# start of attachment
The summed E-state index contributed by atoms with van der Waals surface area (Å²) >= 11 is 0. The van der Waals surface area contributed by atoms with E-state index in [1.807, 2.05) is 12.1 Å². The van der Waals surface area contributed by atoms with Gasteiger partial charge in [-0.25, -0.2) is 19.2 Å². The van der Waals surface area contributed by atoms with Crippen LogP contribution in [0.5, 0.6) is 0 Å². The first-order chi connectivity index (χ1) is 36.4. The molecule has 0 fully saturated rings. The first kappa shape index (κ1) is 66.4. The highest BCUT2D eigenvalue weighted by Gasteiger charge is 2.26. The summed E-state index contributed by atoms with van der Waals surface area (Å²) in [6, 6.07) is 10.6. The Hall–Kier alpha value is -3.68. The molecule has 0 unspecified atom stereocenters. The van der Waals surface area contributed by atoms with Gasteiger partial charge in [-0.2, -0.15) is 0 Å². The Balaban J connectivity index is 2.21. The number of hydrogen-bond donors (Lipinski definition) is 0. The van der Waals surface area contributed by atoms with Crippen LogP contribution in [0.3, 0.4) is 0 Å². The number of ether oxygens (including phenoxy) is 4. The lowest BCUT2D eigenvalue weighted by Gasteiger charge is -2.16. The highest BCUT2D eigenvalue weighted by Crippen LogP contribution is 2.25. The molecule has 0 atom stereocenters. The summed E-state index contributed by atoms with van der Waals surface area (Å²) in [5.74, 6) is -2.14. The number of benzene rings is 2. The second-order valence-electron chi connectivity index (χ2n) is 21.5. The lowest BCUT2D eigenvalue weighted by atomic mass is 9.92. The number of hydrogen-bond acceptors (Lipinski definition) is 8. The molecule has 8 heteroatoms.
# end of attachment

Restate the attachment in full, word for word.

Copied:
The summed E-state index contributed by atoms with van der Waals surface area (Å²) >= 11 is 0. The van der Waals surface area contributed by atoms with E-state index in [1.807, 2.05) is 12.1 Å². The van der Waals surface area contributed by atoms with Gasteiger partial charge in [-0.25, -0.2) is 19.2 Å². The van der Waals surface area contributed by atoms with Crippen LogP contribution in [0.5, 0.6) is 0 Å². The first-order chi connectivity index (χ1) is 36.4. The molecule has 0 fully saturated rings. The first kappa shape index (κ1) is 66.4. The highest BCUT2D eigenvalue weighted by Gasteiger charge is 2.26. The summed E-state index contributed by atoms with van der Waals surface area (Å²) in [6, 6.07) is 10.6. The Hall–Kier alpha value is -3.68. The molecule has 0 unspecified atom stereocenters. The van der Waals surface area contributed by atoms with Gasteiger partial charge in [-0.2, -0.15) is 0 Å². The Balaban J connectivity index is 2.21. The number of hydrogen-bond donors (Lipinski definition) is 0. The van der Waals surface area contributed by atoms with Crippen LogP contribution in [0.3, 0.4) is 0 Å². The number of ether oxygens (including phenoxy) is 4. The lowest BCUT2D eigenvalue weighted by Gasteiger charge is -2.16. The highest BCUT2D eigenvalue weighted by Crippen LogP contribution is 2.25. The molecule has 0 atom stereocenters. The summed E-state index contributed by atoms with van der Waals surface area (Å²) in [5.74, 6) is -2.14. The number of benzene rings is 2. The second-order valence-electron chi connectivity index (χ2n) is 21.5. The lowest BCUT2D eigenvalue weighted by atomic mass is 9.92. The number of hydrogen-bond acceptors (Lipinski definition) is 8. The molecule has 8 heteroatoms.